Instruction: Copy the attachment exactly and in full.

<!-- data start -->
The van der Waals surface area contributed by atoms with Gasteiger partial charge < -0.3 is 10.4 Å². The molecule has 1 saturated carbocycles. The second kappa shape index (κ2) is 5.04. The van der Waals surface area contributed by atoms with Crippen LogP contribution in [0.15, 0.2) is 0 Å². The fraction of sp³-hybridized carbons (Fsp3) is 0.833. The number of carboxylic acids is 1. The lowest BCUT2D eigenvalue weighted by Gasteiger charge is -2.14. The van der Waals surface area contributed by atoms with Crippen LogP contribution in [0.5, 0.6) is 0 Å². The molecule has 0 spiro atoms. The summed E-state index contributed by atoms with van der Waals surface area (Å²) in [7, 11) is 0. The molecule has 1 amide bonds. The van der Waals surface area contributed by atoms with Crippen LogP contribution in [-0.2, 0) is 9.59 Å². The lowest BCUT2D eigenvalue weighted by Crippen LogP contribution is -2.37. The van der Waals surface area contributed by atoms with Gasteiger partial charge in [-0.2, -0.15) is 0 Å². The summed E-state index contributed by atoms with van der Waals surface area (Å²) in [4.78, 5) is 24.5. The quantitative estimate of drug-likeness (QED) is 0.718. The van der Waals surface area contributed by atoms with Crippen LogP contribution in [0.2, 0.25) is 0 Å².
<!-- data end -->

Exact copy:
The van der Waals surface area contributed by atoms with Gasteiger partial charge < -0.3 is 10.4 Å². The molecule has 1 saturated carbocycles. The second kappa shape index (κ2) is 5.04. The van der Waals surface area contributed by atoms with Crippen LogP contribution in [0.15, 0.2) is 0 Å². The fraction of sp³-hybridized carbons (Fsp3) is 0.833. The number of carboxylic acids is 1. The lowest BCUT2D eigenvalue weighted by Gasteiger charge is -2.14. The van der Waals surface area contributed by atoms with Crippen LogP contribution in [0.5, 0.6) is 0 Å². The molecule has 0 spiro atoms. The summed E-state index contributed by atoms with van der Waals surface area (Å²) in [7, 11) is 0. The molecule has 1 amide bonds. The van der Waals surface area contributed by atoms with Crippen LogP contribution in [-0.2, 0) is 9.59 Å². The lowest BCUT2D eigenvalue weighted by Crippen LogP contribution is -2.37. The van der Waals surface area contributed by atoms with Gasteiger partial charge in [-0.2, -0.15) is 0 Å². The summed E-state index contributed by atoms with van der Waals surface area (Å²) in [4.78, 5) is 24.5. The quantitative estimate of drug-likeness (QED) is 0.718. The van der Waals surface area contributed by atoms with Crippen LogP contribution in [0.2, 0.25) is 0 Å².